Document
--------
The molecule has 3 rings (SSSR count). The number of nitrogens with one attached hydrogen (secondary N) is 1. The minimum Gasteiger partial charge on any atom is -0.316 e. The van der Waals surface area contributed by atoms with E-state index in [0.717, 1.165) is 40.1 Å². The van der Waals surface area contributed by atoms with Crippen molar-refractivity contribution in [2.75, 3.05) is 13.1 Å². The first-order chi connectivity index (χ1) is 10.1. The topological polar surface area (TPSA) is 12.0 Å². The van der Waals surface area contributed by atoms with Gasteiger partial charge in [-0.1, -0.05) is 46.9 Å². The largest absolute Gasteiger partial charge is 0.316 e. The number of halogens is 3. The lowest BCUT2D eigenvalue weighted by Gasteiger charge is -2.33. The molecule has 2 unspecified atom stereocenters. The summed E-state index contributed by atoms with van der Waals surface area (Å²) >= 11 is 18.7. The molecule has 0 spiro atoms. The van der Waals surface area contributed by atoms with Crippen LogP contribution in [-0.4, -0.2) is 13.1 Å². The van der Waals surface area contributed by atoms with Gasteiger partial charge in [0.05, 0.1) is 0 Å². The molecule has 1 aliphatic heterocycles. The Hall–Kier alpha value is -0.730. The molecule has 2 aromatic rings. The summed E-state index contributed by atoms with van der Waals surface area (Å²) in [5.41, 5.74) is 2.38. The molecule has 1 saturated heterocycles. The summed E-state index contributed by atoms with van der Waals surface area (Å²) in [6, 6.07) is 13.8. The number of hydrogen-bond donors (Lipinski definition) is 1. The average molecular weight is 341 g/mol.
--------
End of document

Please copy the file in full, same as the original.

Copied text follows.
The molecule has 3 rings (SSSR count). The number of nitrogens with one attached hydrogen (secondary N) is 1. The minimum Gasteiger partial charge on any atom is -0.316 e. The van der Waals surface area contributed by atoms with E-state index in [0.717, 1.165) is 40.1 Å². The van der Waals surface area contributed by atoms with Crippen molar-refractivity contribution in [2.75, 3.05) is 13.1 Å². The first-order chi connectivity index (χ1) is 10.1. The topological polar surface area (TPSA) is 12.0 Å². The van der Waals surface area contributed by atoms with Gasteiger partial charge in [-0.1, -0.05) is 46.9 Å². The largest absolute Gasteiger partial charge is 0.316 e. The number of halogens is 3. The lowest BCUT2D eigenvalue weighted by Gasteiger charge is -2.33. The molecule has 2 unspecified atom stereocenters. The summed E-state index contributed by atoms with van der Waals surface area (Å²) >= 11 is 18.7. The molecule has 0 spiro atoms. The van der Waals surface area contributed by atoms with Crippen LogP contribution in [-0.4, -0.2) is 13.1 Å². The van der Waals surface area contributed by atoms with Gasteiger partial charge in [0.05, 0.1) is 0 Å². The molecule has 1 aliphatic heterocycles. The Hall–Kier alpha value is -0.730. The molecule has 2 aromatic rings. The summed E-state index contributed by atoms with van der Waals surface area (Å²) in [5.41, 5.74) is 2.38. The molecule has 1 saturated heterocycles. The summed E-state index contributed by atoms with van der Waals surface area (Å²) in [6, 6.07) is 13.8. The number of hydrogen-bond donors (Lipinski definition) is 1. The average molecular weight is 341 g/mol.